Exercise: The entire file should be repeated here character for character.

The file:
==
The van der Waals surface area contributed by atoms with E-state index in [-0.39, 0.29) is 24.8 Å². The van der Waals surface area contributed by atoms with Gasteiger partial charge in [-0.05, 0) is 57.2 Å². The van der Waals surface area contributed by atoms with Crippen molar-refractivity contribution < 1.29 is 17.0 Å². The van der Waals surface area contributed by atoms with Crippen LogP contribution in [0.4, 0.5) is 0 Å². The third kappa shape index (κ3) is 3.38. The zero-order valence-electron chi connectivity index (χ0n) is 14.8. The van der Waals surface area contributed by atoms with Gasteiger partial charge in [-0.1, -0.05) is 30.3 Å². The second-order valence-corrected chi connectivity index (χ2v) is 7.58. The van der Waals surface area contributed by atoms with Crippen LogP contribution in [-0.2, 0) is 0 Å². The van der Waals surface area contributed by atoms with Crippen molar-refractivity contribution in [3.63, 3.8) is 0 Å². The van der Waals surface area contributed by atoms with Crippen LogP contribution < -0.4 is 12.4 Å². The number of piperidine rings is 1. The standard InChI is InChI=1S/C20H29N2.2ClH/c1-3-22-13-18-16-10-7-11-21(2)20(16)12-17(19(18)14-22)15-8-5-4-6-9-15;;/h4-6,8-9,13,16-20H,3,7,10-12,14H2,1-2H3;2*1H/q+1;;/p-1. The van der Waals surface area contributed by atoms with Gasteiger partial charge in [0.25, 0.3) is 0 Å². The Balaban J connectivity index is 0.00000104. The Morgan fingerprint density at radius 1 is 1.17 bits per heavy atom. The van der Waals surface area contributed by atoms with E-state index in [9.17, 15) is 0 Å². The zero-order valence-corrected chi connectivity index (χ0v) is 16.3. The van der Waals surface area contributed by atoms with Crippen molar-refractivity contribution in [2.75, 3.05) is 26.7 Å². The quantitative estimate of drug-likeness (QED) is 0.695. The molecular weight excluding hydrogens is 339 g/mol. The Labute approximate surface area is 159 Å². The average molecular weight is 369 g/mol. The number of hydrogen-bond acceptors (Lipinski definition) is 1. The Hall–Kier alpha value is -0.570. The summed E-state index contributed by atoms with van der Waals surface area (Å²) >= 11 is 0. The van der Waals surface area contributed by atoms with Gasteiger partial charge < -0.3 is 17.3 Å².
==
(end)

The van der Waals surface area contributed by atoms with E-state index in [-0.39, 0.29) is 24.8 Å². The van der Waals surface area contributed by atoms with Gasteiger partial charge in [-0.05, 0) is 57.2 Å². The van der Waals surface area contributed by atoms with Crippen molar-refractivity contribution < 1.29 is 17.0 Å². The van der Waals surface area contributed by atoms with Crippen LogP contribution in [0.4, 0.5) is 0 Å². The third kappa shape index (κ3) is 3.38. The zero-order valence-electron chi connectivity index (χ0n) is 14.8. The van der Waals surface area contributed by atoms with Gasteiger partial charge in [-0.1, -0.05) is 30.3 Å². The second-order valence-corrected chi connectivity index (χ2v) is 7.58. The van der Waals surface area contributed by atoms with Crippen LogP contribution in [-0.2, 0) is 0 Å². The van der Waals surface area contributed by atoms with Crippen molar-refractivity contribution in [3.63, 3.8) is 0 Å². The van der Waals surface area contributed by atoms with Crippen LogP contribution < -0.4 is 12.4 Å². The number of piperidine rings is 1. The standard InChI is InChI=1S/C20H29N2.2ClH/c1-3-22-13-18-16-10-7-11-21(2)20(16)12-17(19(18)14-22)15-8-5-4-6-9-15;;/h4-6,8-9,13,16-20H,3,7,10-12,14H2,1-2H3;2*1H/q+1;;/p-1. The van der Waals surface area contributed by atoms with Gasteiger partial charge in [0.25, 0.3) is 0 Å². The Balaban J connectivity index is 0.00000104. The Morgan fingerprint density at radius 1 is 1.17 bits per heavy atom. The van der Waals surface area contributed by atoms with E-state index in [9.17, 15) is 0 Å². The zero-order valence-corrected chi connectivity index (χ0v) is 16.3. The van der Waals surface area contributed by atoms with Crippen molar-refractivity contribution in [2.75, 3.05) is 26.7 Å². The quantitative estimate of drug-likeness (QED) is 0.695. The molecular weight excluding hydrogens is 339 g/mol. The Labute approximate surface area is 159 Å². The average molecular weight is 369 g/mol. The number of hydrogen-bond acceptors (Lipinski definition) is 1. The Hall–Kier alpha value is -0.570. The summed E-state index contributed by atoms with van der Waals surface area (Å²) >= 11 is 0. The van der Waals surface area contributed by atoms with Gasteiger partial charge < -0.3 is 17.3 Å².